But school leaders cannot look to Lansing for much guidance: As long as Michigan remains in the pandemic Phase 4 or higher, local school districts can make their own decisions about in-person instruction, according to plans adopted by Michigan Gov. Gretchen Whitmer and the Legislature.
While the governor’s school reopening plan, released June 30, lays out stringent safety protocols, it does not offer specific, data-driven metrics for schools to follow in making decisions about whether classrooms are safe for students and staff.
That has forced local officials to rely on vague guidelines, their own research, or the passions of local parents and teachers.
The result is a hodgepodge of plans in the state’s more than 900 traditional school districts and charter schools, sometimes with little obvious relation to local or regional pandemic infection rates.
One example is Livingston County, which shares low rates of infection and positive tests with neighboring jurisdictions. Its neighbors — Ingham to the west, Oakland to the east, Washtenaw to the south — all have a majority of school districts starting the year with online-only learning. Livingston’s five school districts, by contrast, all plan at least some face-to-face instruction.
In Livingston’s Howell Public Schools, classes reopened Wednesday with a half-day of school for students. About 80 percent of Howell families chose face-to-face instruction, with the rest choosing to remain home with online learning offered by the district as an option.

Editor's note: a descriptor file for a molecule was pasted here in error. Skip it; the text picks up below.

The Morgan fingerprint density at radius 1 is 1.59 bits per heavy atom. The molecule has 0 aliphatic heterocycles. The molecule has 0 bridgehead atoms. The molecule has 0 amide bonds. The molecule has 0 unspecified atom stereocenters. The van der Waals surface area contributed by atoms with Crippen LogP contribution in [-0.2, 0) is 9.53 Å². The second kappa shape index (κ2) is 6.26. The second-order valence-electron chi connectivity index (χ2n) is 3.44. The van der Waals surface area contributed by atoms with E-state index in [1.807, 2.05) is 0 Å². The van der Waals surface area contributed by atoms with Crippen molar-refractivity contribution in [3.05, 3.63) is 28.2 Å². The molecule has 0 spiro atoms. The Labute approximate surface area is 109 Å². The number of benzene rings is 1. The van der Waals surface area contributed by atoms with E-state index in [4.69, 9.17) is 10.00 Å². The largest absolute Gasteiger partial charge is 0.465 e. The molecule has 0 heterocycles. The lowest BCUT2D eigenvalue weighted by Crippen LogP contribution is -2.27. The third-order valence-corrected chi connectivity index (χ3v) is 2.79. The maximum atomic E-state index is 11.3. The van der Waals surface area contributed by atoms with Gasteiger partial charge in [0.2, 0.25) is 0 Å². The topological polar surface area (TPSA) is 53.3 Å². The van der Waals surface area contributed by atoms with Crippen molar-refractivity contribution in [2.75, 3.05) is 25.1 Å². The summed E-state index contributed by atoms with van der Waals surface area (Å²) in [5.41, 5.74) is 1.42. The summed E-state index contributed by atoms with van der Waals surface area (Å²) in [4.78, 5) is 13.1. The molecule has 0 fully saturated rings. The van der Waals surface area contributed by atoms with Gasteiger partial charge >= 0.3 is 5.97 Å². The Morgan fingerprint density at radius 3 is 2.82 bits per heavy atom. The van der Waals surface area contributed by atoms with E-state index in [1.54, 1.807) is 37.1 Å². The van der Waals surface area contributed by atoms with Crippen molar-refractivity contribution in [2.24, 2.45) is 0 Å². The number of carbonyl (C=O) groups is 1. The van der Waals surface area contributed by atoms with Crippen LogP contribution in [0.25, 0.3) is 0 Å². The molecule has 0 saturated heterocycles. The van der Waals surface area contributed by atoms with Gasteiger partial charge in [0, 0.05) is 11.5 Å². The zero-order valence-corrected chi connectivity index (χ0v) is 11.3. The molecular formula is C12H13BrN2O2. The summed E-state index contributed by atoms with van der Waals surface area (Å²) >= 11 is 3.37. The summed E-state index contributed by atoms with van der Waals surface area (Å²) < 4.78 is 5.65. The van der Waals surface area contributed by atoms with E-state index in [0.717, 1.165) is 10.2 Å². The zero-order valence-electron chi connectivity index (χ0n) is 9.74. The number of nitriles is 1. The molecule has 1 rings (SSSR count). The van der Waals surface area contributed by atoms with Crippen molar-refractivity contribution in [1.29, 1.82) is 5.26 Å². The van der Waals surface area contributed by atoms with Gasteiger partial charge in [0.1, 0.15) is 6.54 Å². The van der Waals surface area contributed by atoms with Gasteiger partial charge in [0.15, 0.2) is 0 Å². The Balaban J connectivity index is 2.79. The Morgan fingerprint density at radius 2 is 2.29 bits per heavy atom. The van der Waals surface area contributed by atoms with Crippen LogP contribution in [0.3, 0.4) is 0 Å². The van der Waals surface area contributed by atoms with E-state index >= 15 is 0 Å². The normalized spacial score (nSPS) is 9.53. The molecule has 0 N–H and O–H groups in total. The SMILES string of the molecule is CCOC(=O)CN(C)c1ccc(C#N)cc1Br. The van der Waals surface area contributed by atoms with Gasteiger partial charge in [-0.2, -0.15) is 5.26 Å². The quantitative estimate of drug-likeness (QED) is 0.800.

Tom Gould is the spokesperson for Howell schools, his wife is a teacher in Ann Arbor Public Schools, and his son attends school in Chelsea. All three districts, within 30 miles of each other, have different reopening plans.
“Even in our own house, keeping track of these things is crazy,” Gould said.
School officials say they worry that reopening classrooms, then shuttering them or having large numbers of students quarantined because a classmate contracts coronavirus, could be more disruptive to learning than the more cautious alternative of starting the school year online, no matter what the current pandemic data indicate.
The governor’s staff defended Whitmer’s approach, saying it is based on data — standards Republican leaders and others have long questioned for their lack of specificity and clarity.
“Gov. Whitmer has been very clear — she will continue to make choices using science and data that protect Michigan children and educators during these unprecedented times,” Chelsea Lewis, a spokesperson for the governor, said in an email Tuesday to Bridge.